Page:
I am of the generation where we ‘backed’ our books at the start of each new school year.  Dog-eared and a bit tattered from use the year before (in fact, use over multiple years), a growing pile would be distributed by the teacher in September, leaning like the Tower of Pisa, in preparation for ten months of learning ahead. We’d be instructed to take them home and ‘get your mammy to back them.’  Eventually, you’d be old enough to back them yourself.  So began an expedition: to crawl into the roof space and rummage behind a box with granny’s fox stole, wrapped a green St Michael’s bag so the moths didn’t get at it; or into the spidery darkness of the hot-press where odd socks had fallen off the tank to stiffen and become lost in a corner of dust and webs; or to the back of the broom cupboard to search the huddle of ancient bottles of sherry used to lace mice pies and empty jars for next year’s jam. From one of these hidey-holes, leftover rolls of wallpaper would be recovered; never thrown out in case a patch was needed behind a radiator or under a leaky window or the chair on casters that, try as you might, always scrapes the wall.  Even if you weren’t from the sort of family that patched their wallpaper, you did, of course, keep the remnants of the roll to make covers for the weans’* text books.  There was always some woodchip wallpaper in our house; dreadful stuff, though hardwearing for covering books, and, once pasted to the walls, it was not for moving.  And who remembers Anaglypta?  A heavy embossed textured paper in repeating patterns, sometimes just a swirl, generally in plain white or cream, designed to literally paper over the cracks; it was heavy and could (partly) disguise an uneven wall beneath.  Once hung, Anaglypta was there for the long haul, and, if you were mad enough to paint over it, it was stuck fast.  Then, for years, wallpaper fell out with fashion and families painted their rooms magnolia, then warm terracotta colours, and then (don’t get me started) grey. I suppose the weans didn’t have books that needed backing anymore, granny’s beady eyed fox was smuggled out to a charity shop, it was finally agreed that sherry didn’t keep forever, and a war on spiders was declared.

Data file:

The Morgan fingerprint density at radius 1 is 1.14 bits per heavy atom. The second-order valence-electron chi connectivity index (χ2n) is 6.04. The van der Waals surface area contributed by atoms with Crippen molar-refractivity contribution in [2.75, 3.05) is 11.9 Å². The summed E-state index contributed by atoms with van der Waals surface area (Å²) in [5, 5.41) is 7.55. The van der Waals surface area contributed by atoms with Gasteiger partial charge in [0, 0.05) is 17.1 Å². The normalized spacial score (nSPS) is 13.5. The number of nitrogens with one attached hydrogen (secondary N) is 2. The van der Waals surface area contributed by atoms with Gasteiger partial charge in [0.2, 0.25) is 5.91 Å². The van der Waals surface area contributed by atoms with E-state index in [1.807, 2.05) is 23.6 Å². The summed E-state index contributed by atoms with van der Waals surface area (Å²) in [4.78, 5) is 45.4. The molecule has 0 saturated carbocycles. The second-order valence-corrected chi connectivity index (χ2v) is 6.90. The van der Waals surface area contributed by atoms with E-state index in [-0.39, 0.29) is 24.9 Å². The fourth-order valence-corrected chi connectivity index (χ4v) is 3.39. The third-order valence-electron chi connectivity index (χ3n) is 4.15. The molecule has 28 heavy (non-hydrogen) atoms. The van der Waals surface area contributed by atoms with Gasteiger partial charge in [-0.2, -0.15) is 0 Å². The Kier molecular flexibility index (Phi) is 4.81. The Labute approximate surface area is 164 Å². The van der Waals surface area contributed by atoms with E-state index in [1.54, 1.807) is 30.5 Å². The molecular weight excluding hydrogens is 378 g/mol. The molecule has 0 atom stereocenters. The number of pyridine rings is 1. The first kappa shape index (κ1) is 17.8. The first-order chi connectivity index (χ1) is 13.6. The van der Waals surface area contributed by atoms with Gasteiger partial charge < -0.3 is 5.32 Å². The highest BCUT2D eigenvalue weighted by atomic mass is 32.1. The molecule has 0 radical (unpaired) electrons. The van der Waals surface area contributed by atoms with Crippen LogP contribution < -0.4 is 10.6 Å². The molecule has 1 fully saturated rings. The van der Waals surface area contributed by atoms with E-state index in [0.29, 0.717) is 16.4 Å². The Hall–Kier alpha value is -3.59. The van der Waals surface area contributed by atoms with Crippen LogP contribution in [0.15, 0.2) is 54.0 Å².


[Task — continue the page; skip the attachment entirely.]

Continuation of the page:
Why this meditation on wallpaper?  Because I was sowing grass seed yesterday, that’s why. E. had dug up the old fruit bushes growing at the top of the vegetable plot.  Gooseberries, raspberries, black and redcurrant bushes, long since past their best, had all been uprooted.  I dug and raked and pulled up roots of resolute weeds, I flattened and evened, and then I sowed some grass-seed.  It felt like the gardening equivalent of papering over – I was wallpapering the ground. I felt sad for the changing landscape of the garden, but reminded myself it was simply change – the inevitability of change, of making space for something new to take shape.  Wallpaper hasmade a comeback, but, as far as I know, kids don’t back their books anymore. Our fruit bushes are a thing of the past, but by next summer there will be an extra swathe of grass, and before long we’ll forget they were ever there.  Who knows, some time in the future, someone might plant young fruit bushes there as the cycle of changes rolls on.

‘Sow A Seed Each Day’ by C.P. Sharma

Yesterday I sowed a seed

I saw it sprout today

Tomorrow it will grow into

Plant and tree

For fruit and shade day after


I mayn’t enjoy

Its fruit and shade

But it will make

A green arcade

For generations to come


Let us sow a seed each day

It will be a forest one day

God’s grace will rain from above

Fruit laden boughs will bow down low


Sow good Karmic seed each day

For generations a spiritual bouquet


*weans– Ulster-Scots dialect, youngsters, children

2 thoughts on “Change

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